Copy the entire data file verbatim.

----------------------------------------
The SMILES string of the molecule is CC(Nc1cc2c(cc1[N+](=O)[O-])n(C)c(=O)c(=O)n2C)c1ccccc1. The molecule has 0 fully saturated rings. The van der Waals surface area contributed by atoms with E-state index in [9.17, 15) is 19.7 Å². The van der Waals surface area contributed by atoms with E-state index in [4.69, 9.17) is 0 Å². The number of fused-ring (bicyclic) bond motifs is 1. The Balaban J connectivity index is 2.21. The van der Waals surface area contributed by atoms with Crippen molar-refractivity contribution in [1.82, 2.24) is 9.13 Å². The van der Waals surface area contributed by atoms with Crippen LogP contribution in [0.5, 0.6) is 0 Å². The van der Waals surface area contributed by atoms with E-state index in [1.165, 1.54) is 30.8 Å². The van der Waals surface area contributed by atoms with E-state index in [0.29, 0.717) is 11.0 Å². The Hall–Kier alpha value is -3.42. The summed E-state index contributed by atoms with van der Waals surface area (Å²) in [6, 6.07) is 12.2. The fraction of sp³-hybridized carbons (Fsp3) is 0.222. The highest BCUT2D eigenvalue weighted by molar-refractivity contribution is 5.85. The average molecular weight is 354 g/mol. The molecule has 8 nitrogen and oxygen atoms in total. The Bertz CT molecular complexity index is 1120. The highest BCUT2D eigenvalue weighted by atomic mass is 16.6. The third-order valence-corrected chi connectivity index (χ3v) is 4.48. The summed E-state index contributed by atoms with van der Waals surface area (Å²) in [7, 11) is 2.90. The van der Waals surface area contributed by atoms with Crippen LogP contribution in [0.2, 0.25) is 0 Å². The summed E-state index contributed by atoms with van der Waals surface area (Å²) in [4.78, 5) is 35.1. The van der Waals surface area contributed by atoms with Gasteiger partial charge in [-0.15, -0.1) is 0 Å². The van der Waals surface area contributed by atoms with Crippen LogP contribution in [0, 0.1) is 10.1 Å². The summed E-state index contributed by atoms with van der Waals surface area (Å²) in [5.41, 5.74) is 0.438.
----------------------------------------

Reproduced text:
The SMILES string of the molecule is CC(Nc1cc2c(cc1[N+](=O)[O-])n(C)c(=O)c(=O)n2C)c1ccccc1. The molecule has 0 fully saturated rings. The van der Waals surface area contributed by atoms with E-state index in [9.17, 15) is 19.7 Å². The van der Waals surface area contributed by atoms with E-state index in [4.69, 9.17) is 0 Å². The number of fused-ring (bicyclic) bond motifs is 1. The Balaban J connectivity index is 2.21. The van der Waals surface area contributed by atoms with Crippen molar-refractivity contribution in [1.82, 2.24) is 9.13 Å². The van der Waals surface area contributed by atoms with Crippen LogP contribution in [0.5, 0.6) is 0 Å². The van der Waals surface area contributed by atoms with E-state index in [1.165, 1.54) is 30.8 Å². The van der Waals surface area contributed by atoms with E-state index in [0.29, 0.717) is 11.0 Å². The Hall–Kier alpha value is -3.42. The summed E-state index contributed by atoms with van der Waals surface area (Å²) in [6, 6.07) is 12.2. The fraction of sp³-hybridized carbons (Fsp3) is 0.222. The highest BCUT2D eigenvalue weighted by molar-refractivity contribution is 5.85. The average molecular weight is 354 g/mol. The molecule has 8 nitrogen and oxygen atoms in total. The Bertz CT molecular complexity index is 1120. The highest BCUT2D eigenvalue weighted by atomic mass is 16.6. The third-order valence-corrected chi connectivity index (χ3v) is 4.48. The summed E-state index contributed by atoms with van der Waals surface area (Å²) in [7, 11) is 2.90. The van der Waals surface area contributed by atoms with Crippen LogP contribution in [0.2, 0.25) is 0 Å². The summed E-state index contributed by atoms with van der Waals surface area (Å²) in [4.78, 5) is 35.1. The van der Waals surface area contributed by atoms with Gasteiger partial charge in [-0.15, -0.1) is 0 Å². The van der Waals surface area contributed by atoms with Crippen LogP contribution in [0, 0.1) is 10.1 Å². The summed E-state index contributed by atoms with van der Waals surface area (Å²) in [5.41, 5.74) is 0.438.